In this year 2020, now more than ever, I hope it conjures thoughts about freedom. I hope MLK’s life connects students and teachers to thinking about freedom. Examining what freedom means to them as people and citizens of America.

Freedom is at the center of the idea of democracy. Demo – people and Cracy – governance – This country is based on the idea of a nation state run by the people – for the people. The freedom to speak your mind and to vote are central to the American ideal.

This year, I hope that teachers and students remember, celebrate, and learn about our American freedoms in honor of MLK. I also hope they learn that he was equally passionate about all people being free from poverty and war.

There are few among us willing to give their lives for the furthering of nation and species. MLK and many who were part of a long tradition connecting the American shame of slavery to present day civil rights challenges lived and gave their lives in this way. 

I was seven year old when he was killed. The desegregation of schools, race riots, and Lennon’s “Power to the People” were all part of my childhood. More than anything, his putting Love at the center of everything was what my mother taught me as primary. This message precludes everything. When humans lead with Love they have little opportunity to consider race or other characteristics that separate us as a species.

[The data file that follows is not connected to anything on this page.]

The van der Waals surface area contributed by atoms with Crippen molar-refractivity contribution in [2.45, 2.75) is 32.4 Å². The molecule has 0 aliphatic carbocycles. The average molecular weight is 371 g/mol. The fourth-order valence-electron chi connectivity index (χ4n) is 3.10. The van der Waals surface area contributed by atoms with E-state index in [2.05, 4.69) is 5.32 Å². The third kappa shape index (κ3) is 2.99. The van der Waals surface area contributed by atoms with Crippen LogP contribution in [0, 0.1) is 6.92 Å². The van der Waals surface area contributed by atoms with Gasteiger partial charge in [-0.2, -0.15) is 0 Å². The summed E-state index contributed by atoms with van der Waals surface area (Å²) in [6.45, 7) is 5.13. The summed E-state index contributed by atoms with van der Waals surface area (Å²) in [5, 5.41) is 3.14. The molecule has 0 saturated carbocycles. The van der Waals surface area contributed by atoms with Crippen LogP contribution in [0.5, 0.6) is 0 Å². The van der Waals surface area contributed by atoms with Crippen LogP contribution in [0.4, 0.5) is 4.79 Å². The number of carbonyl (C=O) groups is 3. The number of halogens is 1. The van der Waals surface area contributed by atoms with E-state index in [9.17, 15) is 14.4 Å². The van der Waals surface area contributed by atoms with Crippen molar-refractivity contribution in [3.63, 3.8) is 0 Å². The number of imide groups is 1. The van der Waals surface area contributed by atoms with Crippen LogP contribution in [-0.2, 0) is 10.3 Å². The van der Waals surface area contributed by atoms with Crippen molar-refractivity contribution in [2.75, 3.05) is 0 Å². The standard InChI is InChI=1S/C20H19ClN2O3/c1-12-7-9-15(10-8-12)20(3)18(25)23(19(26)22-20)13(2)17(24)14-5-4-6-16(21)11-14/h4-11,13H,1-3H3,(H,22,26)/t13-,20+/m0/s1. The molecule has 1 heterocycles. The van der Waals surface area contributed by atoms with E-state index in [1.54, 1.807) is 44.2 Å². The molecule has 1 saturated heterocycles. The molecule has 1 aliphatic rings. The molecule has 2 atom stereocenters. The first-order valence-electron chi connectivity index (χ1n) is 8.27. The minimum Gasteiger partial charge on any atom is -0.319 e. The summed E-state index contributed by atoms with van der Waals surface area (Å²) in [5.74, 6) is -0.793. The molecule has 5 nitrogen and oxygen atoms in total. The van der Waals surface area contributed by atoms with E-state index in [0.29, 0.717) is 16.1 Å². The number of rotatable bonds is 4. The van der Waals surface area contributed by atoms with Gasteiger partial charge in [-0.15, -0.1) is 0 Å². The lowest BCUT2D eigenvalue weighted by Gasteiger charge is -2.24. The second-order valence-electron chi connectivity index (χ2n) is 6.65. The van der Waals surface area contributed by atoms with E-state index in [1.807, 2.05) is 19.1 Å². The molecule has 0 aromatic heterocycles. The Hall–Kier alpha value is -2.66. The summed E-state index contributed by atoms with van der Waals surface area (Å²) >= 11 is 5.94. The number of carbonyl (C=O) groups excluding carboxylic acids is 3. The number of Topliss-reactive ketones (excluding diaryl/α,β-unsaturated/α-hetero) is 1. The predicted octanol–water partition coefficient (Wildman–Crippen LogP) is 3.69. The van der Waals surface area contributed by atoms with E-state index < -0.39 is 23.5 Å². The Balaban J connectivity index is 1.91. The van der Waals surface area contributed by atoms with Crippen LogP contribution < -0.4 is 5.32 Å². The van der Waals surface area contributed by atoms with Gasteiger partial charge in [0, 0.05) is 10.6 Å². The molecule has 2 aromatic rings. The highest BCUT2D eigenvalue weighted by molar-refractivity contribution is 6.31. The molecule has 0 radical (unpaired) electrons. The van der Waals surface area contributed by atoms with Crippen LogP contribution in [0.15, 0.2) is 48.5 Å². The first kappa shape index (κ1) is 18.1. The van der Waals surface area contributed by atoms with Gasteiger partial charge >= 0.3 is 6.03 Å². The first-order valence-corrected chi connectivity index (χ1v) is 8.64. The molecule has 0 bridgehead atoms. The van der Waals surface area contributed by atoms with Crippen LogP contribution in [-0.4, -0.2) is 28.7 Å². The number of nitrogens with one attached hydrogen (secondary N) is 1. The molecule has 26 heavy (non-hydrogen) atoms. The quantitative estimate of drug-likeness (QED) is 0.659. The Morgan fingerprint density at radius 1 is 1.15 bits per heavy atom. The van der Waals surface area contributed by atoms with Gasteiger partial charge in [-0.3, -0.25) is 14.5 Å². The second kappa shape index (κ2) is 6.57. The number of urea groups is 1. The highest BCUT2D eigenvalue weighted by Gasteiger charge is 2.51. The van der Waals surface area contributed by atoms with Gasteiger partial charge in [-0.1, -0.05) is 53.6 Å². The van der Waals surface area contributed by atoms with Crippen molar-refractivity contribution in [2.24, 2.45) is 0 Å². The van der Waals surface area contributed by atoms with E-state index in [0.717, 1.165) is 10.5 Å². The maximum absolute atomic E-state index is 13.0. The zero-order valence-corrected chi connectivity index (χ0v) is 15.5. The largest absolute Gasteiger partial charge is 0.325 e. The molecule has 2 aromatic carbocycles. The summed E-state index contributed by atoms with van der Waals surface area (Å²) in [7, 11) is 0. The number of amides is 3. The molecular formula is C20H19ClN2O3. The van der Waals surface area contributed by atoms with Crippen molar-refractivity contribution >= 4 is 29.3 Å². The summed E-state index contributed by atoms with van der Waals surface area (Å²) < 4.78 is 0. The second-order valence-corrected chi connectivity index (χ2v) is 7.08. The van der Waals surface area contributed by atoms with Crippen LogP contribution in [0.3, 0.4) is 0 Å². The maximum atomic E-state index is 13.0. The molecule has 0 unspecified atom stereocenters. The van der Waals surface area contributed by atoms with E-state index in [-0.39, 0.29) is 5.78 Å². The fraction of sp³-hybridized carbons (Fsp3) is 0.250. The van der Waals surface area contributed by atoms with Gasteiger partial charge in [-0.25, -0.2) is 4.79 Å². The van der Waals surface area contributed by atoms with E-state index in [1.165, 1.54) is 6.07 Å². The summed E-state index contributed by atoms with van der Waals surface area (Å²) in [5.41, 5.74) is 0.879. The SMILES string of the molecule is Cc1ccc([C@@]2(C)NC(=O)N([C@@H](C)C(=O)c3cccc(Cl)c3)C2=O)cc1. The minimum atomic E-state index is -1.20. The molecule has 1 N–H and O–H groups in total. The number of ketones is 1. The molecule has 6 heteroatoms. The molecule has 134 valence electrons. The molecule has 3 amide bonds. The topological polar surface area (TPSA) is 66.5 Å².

In this year 2020, now more than ever, I have hope for Love and Freedom. I know that schools and teachers play a key role for many children in helping them understand their importance and significance in being an American and human being.

Here’s to Martin Luther King Jr., a human each child on the planet should learn about and learn from.  

Math Power… What’s it all about…

Math power rules our money and in many ways money rules the human world and has deep impact on the physical world as well.

Math power rules computer mediated systems such as social media etc.. that have deep impact on our communications, social and emotional identity and well-being.

Math power rules our healthcare systems which has profound impact on our well being and longevity.

Math power rules our politics in many ways which have deep impact on how we impact or are impacted by political decision making and planning.

Math power rules our lives’ simple logistics in many ways from cooking, transportation, purchasing, educational choices, and on an on.